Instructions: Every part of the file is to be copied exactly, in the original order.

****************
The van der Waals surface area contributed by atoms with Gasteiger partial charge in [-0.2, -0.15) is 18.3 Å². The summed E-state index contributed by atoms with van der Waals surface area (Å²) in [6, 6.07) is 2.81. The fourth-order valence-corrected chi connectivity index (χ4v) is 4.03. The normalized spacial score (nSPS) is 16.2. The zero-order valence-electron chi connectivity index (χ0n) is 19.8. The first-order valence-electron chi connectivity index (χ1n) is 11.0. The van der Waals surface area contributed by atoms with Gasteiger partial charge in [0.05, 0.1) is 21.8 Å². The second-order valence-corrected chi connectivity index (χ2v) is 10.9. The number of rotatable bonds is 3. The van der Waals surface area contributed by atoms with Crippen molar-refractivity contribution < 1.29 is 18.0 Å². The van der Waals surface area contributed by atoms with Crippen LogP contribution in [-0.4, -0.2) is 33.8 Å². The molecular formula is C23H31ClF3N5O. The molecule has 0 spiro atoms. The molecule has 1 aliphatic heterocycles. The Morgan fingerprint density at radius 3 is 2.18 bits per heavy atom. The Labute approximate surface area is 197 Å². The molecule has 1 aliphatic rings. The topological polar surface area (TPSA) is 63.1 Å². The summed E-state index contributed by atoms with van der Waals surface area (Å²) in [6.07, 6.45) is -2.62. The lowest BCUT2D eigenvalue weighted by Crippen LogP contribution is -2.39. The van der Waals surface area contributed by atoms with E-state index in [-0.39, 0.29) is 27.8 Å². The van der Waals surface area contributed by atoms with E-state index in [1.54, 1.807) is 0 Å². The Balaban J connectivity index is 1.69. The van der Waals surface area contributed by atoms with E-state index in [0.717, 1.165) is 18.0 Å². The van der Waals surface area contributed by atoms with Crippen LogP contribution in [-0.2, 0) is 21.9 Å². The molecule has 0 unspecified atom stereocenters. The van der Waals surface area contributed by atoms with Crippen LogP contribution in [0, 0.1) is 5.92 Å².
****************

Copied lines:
The van der Waals surface area contributed by atoms with Gasteiger partial charge in [-0.2, -0.15) is 18.3 Å². The summed E-state index contributed by atoms with van der Waals surface area (Å²) in [6, 6.07) is 2.81. The fourth-order valence-corrected chi connectivity index (χ4v) is 4.03. The normalized spacial score (nSPS) is 16.2. The zero-order valence-electron chi connectivity index (χ0n) is 19.8. The first-order valence-electron chi connectivity index (χ1n) is 11.0. The van der Waals surface area contributed by atoms with Gasteiger partial charge in [0.05, 0.1) is 21.8 Å². The second-order valence-corrected chi connectivity index (χ2v) is 10.9. The number of rotatable bonds is 3. The van der Waals surface area contributed by atoms with Crippen molar-refractivity contribution < 1.29 is 18.0 Å². The van der Waals surface area contributed by atoms with Crippen LogP contribution in [-0.4, -0.2) is 33.8 Å². The molecular formula is C23H31ClF3N5O. The molecule has 0 spiro atoms. The molecule has 1 aliphatic heterocycles. The Morgan fingerprint density at radius 3 is 2.18 bits per heavy atom. The Labute approximate surface area is 197 Å². The molecule has 1 aliphatic rings. The topological polar surface area (TPSA) is 63.1 Å². The summed E-state index contributed by atoms with van der Waals surface area (Å²) in [6.07, 6.45) is -2.62. The lowest BCUT2D eigenvalue weighted by Crippen LogP contribution is -2.39. The van der Waals surface area contributed by atoms with E-state index in [-0.39, 0.29) is 27.8 Å². The van der Waals surface area contributed by atoms with E-state index in [1.54, 1.807) is 0 Å². The Balaban J connectivity index is 1.69. The van der Waals surface area contributed by atoms with E-state index in [0.717, 1.165) is 18.0 Å². The van der Waals surface area contributed by atoms with Crippen LogP contribution in [-0.2, 0) is 21.9 Å². The molecule has 0 unspecified atom stereocenters. The van der Waals surface area contributed by atoms with Crippen LogP contribution in [0, 0.1) is 5.92 Å².